The Juniper Hall venue is a former gin distillery in Paddington and the oldest building in Sydney, which was fully restored in 1988 and bought by the Moran Foundation in 2012 from the National Trust. It's used as an art gallery.

    Previous Winners

    On this page of the website you can see images of the previous winners and finalists between 2009 and 2016


    Tuesday, October 17, 2017

    An Apocalyptic Artful Autumn

    I went to Kew Gardens yesterday to view their new Artful Autumn exhibitions in the gardens. I hadn't quite bargained on getting Apocalypse Now thrown in for free!

    The weather was forecast to be warm and sunny and a great day to visit the gardens to see the sculpture and installations.

    However, we've lost confidence in the BBC Weather forecasts ever since the Met. Office lost the contract to provide the weather forecasts. We now find ourselves quite often photographing the BBC weather app showing one thing for a specific location and the weather doing something completely different.

    Yesterday was a case in point as the orange sun and the huge dust cloud descended on Kew as we walked around the gardens!  I must confess we spent an awful lot of time just staring at the sky as it got darker and darker!

    Below are some views of the various installations
    My favourite wood seat sculpture
    I'll touch on the Life in Death exhibition by Rebecca Louise Law later this week. Apparently it was very busy last weekend!


    Kew Gardens is a brilliant location for a sculpture exhibition - if and when they are presented well.

    Two figures near the Palm House
    For me the absolute minimum is providing either an online guide or a leaflet for what you're seeing.  Plus a good and uninterrupted view of the sculpture in its setting.

    Instead,  all too often at Kew this Autumn, what I've found is:
    • a very unhelpful barrier around the sculpture which completely spoils the effect of the sculpture; and/or
    • placing an erect large announcement about what it is very close to the sculpture
    See below for examples. It's extremely difficult to get a good clean look at the actual sculpture - unless you look at it from an angle which is not the best!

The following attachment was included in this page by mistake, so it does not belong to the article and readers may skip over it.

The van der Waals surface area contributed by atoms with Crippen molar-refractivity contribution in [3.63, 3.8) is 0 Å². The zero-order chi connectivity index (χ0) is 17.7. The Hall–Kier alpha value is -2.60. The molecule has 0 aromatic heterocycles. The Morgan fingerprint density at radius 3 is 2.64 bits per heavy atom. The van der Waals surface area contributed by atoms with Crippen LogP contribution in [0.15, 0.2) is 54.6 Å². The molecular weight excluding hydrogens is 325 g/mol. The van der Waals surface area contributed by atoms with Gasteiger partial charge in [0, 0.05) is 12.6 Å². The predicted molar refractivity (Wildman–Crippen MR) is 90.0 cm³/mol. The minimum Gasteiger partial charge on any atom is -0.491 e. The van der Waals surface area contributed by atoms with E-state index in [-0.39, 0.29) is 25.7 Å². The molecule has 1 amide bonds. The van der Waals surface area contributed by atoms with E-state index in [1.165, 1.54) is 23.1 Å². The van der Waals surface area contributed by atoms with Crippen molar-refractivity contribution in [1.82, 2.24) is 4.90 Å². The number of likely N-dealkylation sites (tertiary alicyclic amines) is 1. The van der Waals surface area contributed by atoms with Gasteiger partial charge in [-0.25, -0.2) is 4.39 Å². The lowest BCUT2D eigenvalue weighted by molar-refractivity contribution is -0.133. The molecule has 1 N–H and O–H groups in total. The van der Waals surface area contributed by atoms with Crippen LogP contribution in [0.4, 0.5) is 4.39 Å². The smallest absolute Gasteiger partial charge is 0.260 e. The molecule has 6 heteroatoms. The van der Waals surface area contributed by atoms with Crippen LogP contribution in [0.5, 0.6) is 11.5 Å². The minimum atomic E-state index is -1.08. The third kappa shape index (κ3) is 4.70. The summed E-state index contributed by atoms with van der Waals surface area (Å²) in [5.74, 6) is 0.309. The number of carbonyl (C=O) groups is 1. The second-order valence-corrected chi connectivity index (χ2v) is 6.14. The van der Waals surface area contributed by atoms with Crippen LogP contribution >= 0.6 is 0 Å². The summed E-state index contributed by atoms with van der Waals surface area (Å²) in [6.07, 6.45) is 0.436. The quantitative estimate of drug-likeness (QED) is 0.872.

Saturday, October 14, 2017

    Awards and CBMs at the Society of Botanical Artists Annual Exhibition 2017

    This week "Changing Seasons" the 2017 Annual Exhibition of the Society of Botanical Artists opened at Central Hall Westminster in London. Admission is free and it's on every day 11am-5pm until Saturday 21st October.

    Entrance to the exhibition - at the end of the Private View

    For the last ten years I have reviewed the annual exhibition of the Society of Botanical Artists on this blog - see my PAGE dedicated to botanical art and artists and past posts about the SBA exhibition (in the top menu of pages)

    In 2015 I set up my new website Botanical Art and Artists - complete with a dedicated news blog.

    Two years later it's beginning to rival Making A Mark for numbers of visitors and pageviews AND - according to an Alexa analysis of similar sites - is now the top website for botanical art in the world!

    Consequently I now focus my blog posts for the dedicated botanical art fan on that site - however I know there are a lot of fans who have not made the move over.

    The Awards Ceremony at the Private View with Jekka McVicar presenting awards

    So here for you are the my first two out of three posts about this year's exhibition.

    Thursday was the PV and on Friday I posted about the botanical artists receiving Awards - Society of Botanical Artists' Annual Exhibition 2017. It includes images of the artwork receiving awards and more information about the artists (links to their websites are embedded in their names).

    This morning I've posted about those awarded a Certificate of Botanical Merit in Society of Botanical Art 2017 - Certificates of Botanical Merit

    My final post tomorrow will  comprise:
    • a review of the exhibition as a whole and 
    • a commentary on its development over the last decade that I have been writing reviews of this exhibition.
    This year it includes 457 artworks covering paintings, drawings, miniatures, fine art prints and botanical ED works in glass and jewellery.